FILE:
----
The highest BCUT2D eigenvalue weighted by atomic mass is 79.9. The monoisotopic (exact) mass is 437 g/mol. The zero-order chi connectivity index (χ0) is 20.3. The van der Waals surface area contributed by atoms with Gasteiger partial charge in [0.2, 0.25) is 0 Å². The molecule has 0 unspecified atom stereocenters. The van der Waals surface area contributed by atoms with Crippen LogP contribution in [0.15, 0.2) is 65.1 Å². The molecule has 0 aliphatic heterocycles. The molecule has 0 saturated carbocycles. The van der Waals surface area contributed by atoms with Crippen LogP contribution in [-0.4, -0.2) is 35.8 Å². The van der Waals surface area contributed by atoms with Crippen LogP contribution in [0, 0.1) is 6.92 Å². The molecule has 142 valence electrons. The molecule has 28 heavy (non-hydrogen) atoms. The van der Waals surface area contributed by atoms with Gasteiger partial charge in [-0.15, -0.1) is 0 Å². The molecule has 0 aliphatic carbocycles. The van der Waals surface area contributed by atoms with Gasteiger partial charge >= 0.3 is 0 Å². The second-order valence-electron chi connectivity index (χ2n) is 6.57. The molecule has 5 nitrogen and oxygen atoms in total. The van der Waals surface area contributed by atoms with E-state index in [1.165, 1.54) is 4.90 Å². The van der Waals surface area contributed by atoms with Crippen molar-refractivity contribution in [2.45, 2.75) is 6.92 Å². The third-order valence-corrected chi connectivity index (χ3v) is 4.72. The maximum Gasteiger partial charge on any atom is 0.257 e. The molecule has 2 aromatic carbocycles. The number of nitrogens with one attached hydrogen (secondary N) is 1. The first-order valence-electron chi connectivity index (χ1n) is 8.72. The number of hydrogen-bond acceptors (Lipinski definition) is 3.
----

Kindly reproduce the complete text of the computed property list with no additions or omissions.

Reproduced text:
The highest BCUT2D eigenvalue weighted by atomic mass is 79.9. The monoisotopic (exact) mass is 437 g/mol. The zero-order chi connectivity index (χ0) is 20.3. The van der Waals surface area contributed by atoms with Gasteiger partial charge in [0.2, 0.25) is 0 Å². The molecule has 0 unspecified atom stereocenters. The van der Waals surface area contributed by atoms with Crippen LogP contribution in [0.15, 0.2) is 65.1 Å². The molecule has 0 aliphatic heterocycles. The molecule has 0 saturated carbocycles. The van der Waals surface area contributed by atoms with Crippen LogP contribution in [-0.4, -0.2) is 35.8 Å². The van der Waals surface area contributed by atoms with Crippen LogP contribution in [0, 0.1) is 6.92 Å². The molecule has 142 valence electrons. The molecule has 28 heavy (non-hydrogen) atoms. The van der Waals surface area contributed by atoms with Gasteiger partial charge in [-0.15, -0.1) is 0 Å². The molecule has 0 aliphatic carbocycles. The van der Waals surface area contributed by atoms with Gasteiger partial charge >= 0.3 is 0 Å². The second-order valence-electron chi connectivity index (χ2n) is 6.57. The molecule has 5 nitrogen and oxygen atoms in total. The van der Waals surface area contributed by atoms with E-state index in [1.165, 1.54) is 4.90 Å². The van der Waals surface area contributed by atoms with Crippen molar-refractivity contribution in [2.45, 2.75) is 6.92 Å². The third-order valence-corrected chi connectivity index (χ3v) is 4.72. The maximum Gasteiger partial charge on any atom is 0.257 e. The molecule has 2 aromatic carbocycles. The number of nitrogens with one attached hydrogen (secondary N) is 1. The first-order valence-electron chi connectivity index (χ1n) is 8.72. The number of hydrogen-bond acceptors (Lipinski definition) is 3.